On Thu, Nov 20, 2003 at 01:28:35PM +1100, Keith Spencer wrote: > Hi all, thanks to all replying. > I just spent many hours finding out my bakup strategy > was useless (didn't know what I was doing I guess) > Now I need to do it properly. > Ruben (and others) > Can I do the tarring of filesystems in a cron job > without being in single user mode? > I just followed a mostgraveconcern tute to move to a > larger drive and it worked well. > Lots of tarring etc BUT...all done in single user > mode. I imagine I cant do THAT and reboot etc etc in a > cron job. > I am going to try Ruben's idea and allay concerns by > having a removable 2nd harddrive so I can do this > > once to take a drive off site > So comments? > Is dump easier (for a dill like me) to use or > whatever?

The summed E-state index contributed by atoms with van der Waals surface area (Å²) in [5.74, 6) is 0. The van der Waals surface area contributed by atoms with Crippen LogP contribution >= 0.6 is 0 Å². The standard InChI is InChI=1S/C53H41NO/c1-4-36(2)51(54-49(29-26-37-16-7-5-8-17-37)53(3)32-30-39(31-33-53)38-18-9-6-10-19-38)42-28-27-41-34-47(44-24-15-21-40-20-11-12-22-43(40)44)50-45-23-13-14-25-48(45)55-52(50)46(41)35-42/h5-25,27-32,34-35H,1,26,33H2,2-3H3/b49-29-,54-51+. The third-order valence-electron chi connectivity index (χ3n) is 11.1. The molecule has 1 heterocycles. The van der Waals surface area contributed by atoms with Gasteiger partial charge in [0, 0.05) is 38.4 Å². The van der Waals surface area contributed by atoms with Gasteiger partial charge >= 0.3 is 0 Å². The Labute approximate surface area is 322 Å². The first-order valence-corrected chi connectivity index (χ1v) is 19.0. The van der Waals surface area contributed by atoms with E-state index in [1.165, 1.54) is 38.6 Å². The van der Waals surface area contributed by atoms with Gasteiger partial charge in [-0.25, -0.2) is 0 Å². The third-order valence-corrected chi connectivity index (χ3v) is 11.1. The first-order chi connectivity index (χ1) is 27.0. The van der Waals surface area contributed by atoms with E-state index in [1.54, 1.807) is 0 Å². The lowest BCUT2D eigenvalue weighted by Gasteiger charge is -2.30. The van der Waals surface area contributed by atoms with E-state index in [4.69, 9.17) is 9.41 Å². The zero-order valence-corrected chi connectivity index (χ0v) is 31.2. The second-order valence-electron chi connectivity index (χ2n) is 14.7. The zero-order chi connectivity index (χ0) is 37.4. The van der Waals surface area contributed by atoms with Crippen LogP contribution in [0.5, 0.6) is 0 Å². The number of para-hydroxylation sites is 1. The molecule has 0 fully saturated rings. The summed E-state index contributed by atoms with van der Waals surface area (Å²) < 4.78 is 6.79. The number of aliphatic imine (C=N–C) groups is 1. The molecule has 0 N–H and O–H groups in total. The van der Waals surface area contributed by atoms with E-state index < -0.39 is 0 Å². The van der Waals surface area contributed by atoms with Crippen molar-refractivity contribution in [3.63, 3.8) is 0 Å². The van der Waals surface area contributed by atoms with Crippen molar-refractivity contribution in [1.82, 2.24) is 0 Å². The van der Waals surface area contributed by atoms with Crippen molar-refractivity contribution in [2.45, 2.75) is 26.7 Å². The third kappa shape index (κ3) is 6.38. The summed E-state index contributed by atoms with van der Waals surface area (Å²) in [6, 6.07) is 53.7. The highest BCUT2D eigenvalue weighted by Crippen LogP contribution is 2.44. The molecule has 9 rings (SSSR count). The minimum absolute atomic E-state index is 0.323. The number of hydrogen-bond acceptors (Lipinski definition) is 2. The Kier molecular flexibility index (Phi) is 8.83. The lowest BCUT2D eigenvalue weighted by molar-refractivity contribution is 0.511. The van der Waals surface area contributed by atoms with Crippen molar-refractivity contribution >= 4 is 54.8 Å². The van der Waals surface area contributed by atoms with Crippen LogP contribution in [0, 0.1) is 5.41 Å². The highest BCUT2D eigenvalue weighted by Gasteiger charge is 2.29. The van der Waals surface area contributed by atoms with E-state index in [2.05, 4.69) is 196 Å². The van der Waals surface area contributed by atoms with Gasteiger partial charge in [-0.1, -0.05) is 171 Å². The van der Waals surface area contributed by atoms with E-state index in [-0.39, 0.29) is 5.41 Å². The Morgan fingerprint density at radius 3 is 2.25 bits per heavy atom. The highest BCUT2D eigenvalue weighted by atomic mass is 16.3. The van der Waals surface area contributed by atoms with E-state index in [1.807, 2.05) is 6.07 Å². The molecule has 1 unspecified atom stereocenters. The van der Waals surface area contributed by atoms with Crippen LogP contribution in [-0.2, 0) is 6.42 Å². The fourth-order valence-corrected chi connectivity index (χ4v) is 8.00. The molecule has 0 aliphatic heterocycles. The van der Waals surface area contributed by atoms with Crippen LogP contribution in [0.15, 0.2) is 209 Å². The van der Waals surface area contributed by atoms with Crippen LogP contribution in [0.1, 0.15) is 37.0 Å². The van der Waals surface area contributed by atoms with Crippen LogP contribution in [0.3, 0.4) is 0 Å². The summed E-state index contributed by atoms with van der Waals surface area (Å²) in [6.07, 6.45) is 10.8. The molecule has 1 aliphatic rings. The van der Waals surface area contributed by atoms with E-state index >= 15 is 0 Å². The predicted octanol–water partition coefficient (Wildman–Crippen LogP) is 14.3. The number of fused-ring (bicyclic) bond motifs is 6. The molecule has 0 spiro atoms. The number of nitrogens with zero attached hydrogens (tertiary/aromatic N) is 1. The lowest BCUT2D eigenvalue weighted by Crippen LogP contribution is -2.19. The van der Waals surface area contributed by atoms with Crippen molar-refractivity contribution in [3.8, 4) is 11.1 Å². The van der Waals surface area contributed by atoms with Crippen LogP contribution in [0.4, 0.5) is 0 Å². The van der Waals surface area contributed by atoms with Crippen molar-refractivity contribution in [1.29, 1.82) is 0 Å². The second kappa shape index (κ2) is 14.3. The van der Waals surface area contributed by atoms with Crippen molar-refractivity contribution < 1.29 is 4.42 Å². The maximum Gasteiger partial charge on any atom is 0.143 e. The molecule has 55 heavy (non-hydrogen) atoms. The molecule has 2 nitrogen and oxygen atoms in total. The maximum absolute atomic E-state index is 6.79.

The point of dropping to single user mode when doing disk copies is primarily to make sure that nothing is going to be writing to the disks during the copying process. (There's a subsidiary consideration when copying some files owned by eg. databases, where the on-disk state of the file does not correspond with the actual state of the data, and you need to do a clean shutdown to get everything synchronised, so that the database can start up again cleanly.) If you can achieve the same effect by other means then that's just as good. However, on the whole, dropping to single user is going to be the easiest and quickest way of doing this sort of thing. The same considerations apply to doing backups, but usually dropping to single user is not going to be feasible in that case. The strategy in this case is simply to do the best that you can to avoid problems: backups should be run while the system is quiet, which usually equates to the small hours of the morning. In 5.x there's a new facility to "snapshot" a filesystem, which essentially holds off all pending disk writes in order to let a backup process complete. Now, you can't absolutely guarrantee that your backup will contain a completely consistent view of a file system (generally because you cannot run the backup instantaneously). However, most of the time an only-slightly inconsistent view is good enough. For this reason, and to insure yourself against failure of your backup media you should always aim to have multiple copies of your backups available. Now, you could just run two backups every night onto separate sets of media, but that's really far too expensive, so generally people will opt for having several sets of backup media and cycling through them. Maybe the tape drive shredded your backup tape from last night, but you'll still have the tape from the night before. Cheers, Matthew -- Dr Matthew J Seaman MA, D.Phil. 26 The Paddocks Savill Way PGP: http://www.infracaninophile.co.uk/pgpkey Marlow Tel: +44 1628 476614 Bucks., SL7 1TH UK
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